Convention on the Rights of Persons with Disabilities


The States Parties to the present Convention,

(a) Recalling the principles proclaimed in the Charter of the United Nations which recognize the inherent dignity and worth and the equal and inalienable rights of all members of the human family as the foundation of freedom, justice and peace in the world,

in the Universal Declaration of Human Rights and in the International Covenants on Human Rights, has proclaimed and agreed that everyone is entitled to all the rights and freedoms set forth therein, without distinction of any kind,

(c) Reaffirming the universality, indivisibility, interdependence and interrelatedness of all human rights and fundamental freedoms and the need for persons with disabilities to be guaranteed their full enjoyment without discrimination,

(d) Recalling the International Covenant on Economic, Social and Cultural Rights, the International Covenant on Civil and Political Rights, the International Convention on the Elimination of All Forms of Racial Discrimination, the Convention on the Elimination of All Forms of Discrimination against Women, the Convention against Torture and Other Cruel, Inhuman or Degrading Treatment or Punishment, the Convention on the Rights of the Child, and the International Convention on the Protection of the Rights of All Migrant Workers and Members of Their Families,

(e) Recognizing that disability is an evolving concept and that disability results from the interaction between persons with impairments and attitudinal and environmental barriers that hinders their full and effective participation in society on an equal basis with others,

(f) Recognizing the importance of the principles and policy guidelines contained in the World Programme of Action concerning Disabled Persons and in the Standard Rules on the Equalization of Opportunities for Persons with Disabilities in influencing the promotion, formulation and evaluation of the policies, plans, programmes and actions at the national, regional and international levels to further equalize opportunities for persons with disabilities,

(g) Emphasizing the importance of mainstreaming disability issues as an integral part of relevant strategies of sustainable development,

(h) Recognizing also that discrimination against any person on the basis of disability is a violation of the inherent dignity and worth of the human person,

(i) Recognizing further the diversity of persons with disabilities,

(j) Recognizing the need to promote and protect the human rights of all persons with disabilities, including those who require more intensive support,

(k) Concerned that, despite these various instruments and undertakings, persons with disabilities continue to face barriers in their participation as equal members of society and violations of their human rights in all parts of the world,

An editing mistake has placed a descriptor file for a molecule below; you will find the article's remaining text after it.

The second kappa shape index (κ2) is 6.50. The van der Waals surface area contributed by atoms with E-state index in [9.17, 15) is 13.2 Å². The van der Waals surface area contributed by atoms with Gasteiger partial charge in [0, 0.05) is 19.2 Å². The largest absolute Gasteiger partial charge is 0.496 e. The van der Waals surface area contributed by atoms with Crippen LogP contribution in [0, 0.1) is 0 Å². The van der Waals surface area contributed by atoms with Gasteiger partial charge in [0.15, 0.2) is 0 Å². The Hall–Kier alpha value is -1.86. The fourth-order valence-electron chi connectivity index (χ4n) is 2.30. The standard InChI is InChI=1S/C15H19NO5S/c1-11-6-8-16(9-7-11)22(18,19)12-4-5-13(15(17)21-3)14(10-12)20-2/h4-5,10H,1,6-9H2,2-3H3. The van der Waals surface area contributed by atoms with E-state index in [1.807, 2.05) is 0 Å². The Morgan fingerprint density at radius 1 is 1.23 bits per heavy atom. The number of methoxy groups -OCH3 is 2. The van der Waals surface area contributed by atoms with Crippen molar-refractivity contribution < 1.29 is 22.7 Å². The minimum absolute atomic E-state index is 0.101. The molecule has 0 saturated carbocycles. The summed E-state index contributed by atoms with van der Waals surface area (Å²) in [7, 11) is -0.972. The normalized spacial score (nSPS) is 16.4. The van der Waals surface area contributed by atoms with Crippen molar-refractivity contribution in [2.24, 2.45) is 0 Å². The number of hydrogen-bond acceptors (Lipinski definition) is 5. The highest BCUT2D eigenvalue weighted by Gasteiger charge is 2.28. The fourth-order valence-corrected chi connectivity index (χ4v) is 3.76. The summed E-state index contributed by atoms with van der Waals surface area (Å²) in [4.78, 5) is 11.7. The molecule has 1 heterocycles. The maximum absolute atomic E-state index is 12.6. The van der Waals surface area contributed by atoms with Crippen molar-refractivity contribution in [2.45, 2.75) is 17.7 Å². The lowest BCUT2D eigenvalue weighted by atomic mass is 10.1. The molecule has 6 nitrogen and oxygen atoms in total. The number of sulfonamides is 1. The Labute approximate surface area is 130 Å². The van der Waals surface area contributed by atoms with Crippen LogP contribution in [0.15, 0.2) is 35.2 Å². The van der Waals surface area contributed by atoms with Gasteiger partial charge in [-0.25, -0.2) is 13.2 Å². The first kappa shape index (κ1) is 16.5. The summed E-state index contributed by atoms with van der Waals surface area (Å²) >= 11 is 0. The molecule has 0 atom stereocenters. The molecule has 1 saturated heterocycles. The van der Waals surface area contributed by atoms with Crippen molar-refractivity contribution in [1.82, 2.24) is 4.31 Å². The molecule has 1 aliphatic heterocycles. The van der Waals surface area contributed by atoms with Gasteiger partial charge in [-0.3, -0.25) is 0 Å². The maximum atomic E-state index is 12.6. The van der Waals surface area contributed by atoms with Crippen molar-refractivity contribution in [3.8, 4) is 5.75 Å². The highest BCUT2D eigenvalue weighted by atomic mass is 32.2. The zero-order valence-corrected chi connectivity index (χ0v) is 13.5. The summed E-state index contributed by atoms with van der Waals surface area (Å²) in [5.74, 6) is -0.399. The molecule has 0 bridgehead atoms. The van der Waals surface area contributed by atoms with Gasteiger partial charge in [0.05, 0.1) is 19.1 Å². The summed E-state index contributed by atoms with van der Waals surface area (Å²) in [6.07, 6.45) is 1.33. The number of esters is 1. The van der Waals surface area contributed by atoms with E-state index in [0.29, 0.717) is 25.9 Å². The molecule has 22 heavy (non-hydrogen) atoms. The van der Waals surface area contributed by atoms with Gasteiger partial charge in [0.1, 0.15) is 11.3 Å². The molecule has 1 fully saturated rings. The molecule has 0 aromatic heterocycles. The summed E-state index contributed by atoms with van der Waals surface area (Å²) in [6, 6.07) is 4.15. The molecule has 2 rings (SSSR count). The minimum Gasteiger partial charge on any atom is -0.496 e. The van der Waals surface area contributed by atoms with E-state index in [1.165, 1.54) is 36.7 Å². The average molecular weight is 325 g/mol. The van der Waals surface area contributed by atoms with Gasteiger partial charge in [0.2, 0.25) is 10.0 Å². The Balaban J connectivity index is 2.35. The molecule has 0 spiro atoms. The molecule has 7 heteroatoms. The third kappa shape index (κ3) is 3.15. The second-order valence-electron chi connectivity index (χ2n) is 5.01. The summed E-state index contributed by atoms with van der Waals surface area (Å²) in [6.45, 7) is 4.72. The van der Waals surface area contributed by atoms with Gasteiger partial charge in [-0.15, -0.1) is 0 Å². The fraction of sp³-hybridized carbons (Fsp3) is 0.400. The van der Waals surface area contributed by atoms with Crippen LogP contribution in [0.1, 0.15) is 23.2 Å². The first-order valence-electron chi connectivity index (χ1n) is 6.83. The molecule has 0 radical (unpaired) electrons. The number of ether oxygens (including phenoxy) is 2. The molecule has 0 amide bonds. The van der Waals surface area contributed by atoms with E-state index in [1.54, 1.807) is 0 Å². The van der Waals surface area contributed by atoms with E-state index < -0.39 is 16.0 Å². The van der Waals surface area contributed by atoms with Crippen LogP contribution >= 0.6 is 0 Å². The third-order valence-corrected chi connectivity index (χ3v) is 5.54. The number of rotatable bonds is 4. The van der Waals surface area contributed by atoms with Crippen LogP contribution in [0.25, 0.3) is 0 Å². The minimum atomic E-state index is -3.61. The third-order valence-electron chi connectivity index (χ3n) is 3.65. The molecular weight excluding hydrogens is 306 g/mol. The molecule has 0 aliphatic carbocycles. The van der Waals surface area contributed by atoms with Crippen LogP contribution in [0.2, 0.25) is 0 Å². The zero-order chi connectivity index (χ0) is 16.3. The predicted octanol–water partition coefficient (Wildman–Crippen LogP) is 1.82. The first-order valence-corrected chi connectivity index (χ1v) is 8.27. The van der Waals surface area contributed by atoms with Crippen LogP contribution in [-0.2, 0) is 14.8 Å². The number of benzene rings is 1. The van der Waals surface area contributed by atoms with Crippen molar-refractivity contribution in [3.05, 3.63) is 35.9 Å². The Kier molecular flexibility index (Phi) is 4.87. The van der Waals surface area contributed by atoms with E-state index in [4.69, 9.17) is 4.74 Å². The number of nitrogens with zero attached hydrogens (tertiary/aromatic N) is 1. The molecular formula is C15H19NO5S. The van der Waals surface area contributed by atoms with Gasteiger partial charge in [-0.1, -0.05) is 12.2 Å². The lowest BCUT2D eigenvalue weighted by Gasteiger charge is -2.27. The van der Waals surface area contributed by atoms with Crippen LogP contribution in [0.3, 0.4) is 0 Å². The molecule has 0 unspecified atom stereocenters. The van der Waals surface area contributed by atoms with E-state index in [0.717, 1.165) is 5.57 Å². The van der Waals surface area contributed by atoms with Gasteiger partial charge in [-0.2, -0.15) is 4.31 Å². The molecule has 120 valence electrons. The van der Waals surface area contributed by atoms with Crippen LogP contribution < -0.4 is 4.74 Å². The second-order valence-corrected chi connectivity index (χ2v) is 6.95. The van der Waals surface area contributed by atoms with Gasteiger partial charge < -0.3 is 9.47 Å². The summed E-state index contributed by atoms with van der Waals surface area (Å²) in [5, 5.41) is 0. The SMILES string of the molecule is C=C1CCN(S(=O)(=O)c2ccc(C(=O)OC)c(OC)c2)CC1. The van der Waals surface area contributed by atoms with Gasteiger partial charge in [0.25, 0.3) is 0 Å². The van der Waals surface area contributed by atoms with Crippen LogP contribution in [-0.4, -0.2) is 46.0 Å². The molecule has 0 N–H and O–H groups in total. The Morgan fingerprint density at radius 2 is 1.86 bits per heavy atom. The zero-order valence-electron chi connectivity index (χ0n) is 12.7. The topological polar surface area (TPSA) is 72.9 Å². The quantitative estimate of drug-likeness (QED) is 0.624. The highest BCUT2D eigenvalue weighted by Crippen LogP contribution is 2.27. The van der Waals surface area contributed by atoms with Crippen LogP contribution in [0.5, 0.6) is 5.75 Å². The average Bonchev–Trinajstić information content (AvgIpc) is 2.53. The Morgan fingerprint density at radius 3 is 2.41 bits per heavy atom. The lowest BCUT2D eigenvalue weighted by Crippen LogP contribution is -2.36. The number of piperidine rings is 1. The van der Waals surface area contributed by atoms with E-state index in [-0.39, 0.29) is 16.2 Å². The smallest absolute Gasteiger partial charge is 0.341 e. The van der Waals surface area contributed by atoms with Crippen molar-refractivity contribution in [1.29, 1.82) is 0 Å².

(l) Recognizing the importance of international cooperation for improving the living conditions of persons with disabilities in every country, particularly in developing countries,

(m) Recognizing the valued existing and potential contributions made by persons with disabilities to the overall well-being and diversity of their communities, and that the promotion of the full enjoyment by persons with disabilities of their human rights and fundamental freedoms and of full participation by persons with disabilities will result in their enhanced sense of belonging and in significant advances in the human, social and economic development of society and the eradication of poverty,

(n) Recognizing the importance for persons with disabilities of their individual autonomy and independence, including the freedom to make their own choices,

(o) Considering that persons with disabilities should have the opportunity to be actively involved in decision-making processes about policies and programmes, including those directly concerning them,

(p) Concerned about the difficult conditions faced by persons with disabilities who are subject to multiple or aggravated forms of discrimination on the basis of race, colour, sex, language, religion, political or other opinion, national, ethnic, indigenous or social origin, property, birth, age or other status,

(q) Recognizing that women and girls with disabilities are often at greater risk, both within and outside the home of violence, injury or abuse, neglect or negligent treatment, maltreatment or exploitation,

(r) Recognizing that children with disabilities should have full enjoyment of all human rights and fundamental freedoms on an equal basis with other children, and recalling obligations to that end undertaken by States Parties to the Convention on the Rights of the Child,

(s) Emphasizing the need to incorporate a gender perspective in all efforts to promote the full enjoyment of human rights and fundamental freedoms by persons with disabilities,

(t) Highlighting the fact that the majority of persons with disabilities live in conditions of poverty, and in this regard recognizing the critical need to address the negative impact of poverty on persons with disabilities,

(u) Bearing in mind that conditions of peace and security based on full respect for the purposes and principles contained in the Charter of the United Nations and observance of applicable human rights instruments are indispensable for the full protection of persons with disabilities, in particular during armed conflicts and foreign occupation,

(v) Recognizing the importance of accessibility to the physical, social, economic and cultural environment, to health and education and to information and communication, in enabling persons with disabilities to fully enjoy all human rights and fundamental freedoms,

(w) Realizing that the individual, having duties to other individuals and to the community to which he or she belongs, is under a responsibility to strive for the promotion and observance of the rights recognized in the International Bill of Human Rights,

(x) Convinced that the family is the natural and fundamental group unit of society and is entitled to protection by society and the State, and that persons with disabilities and their family members should receive the necessary protection and assistance to enable families to contribute towards the full and equal enjoyment of the rights of persons with disabilities,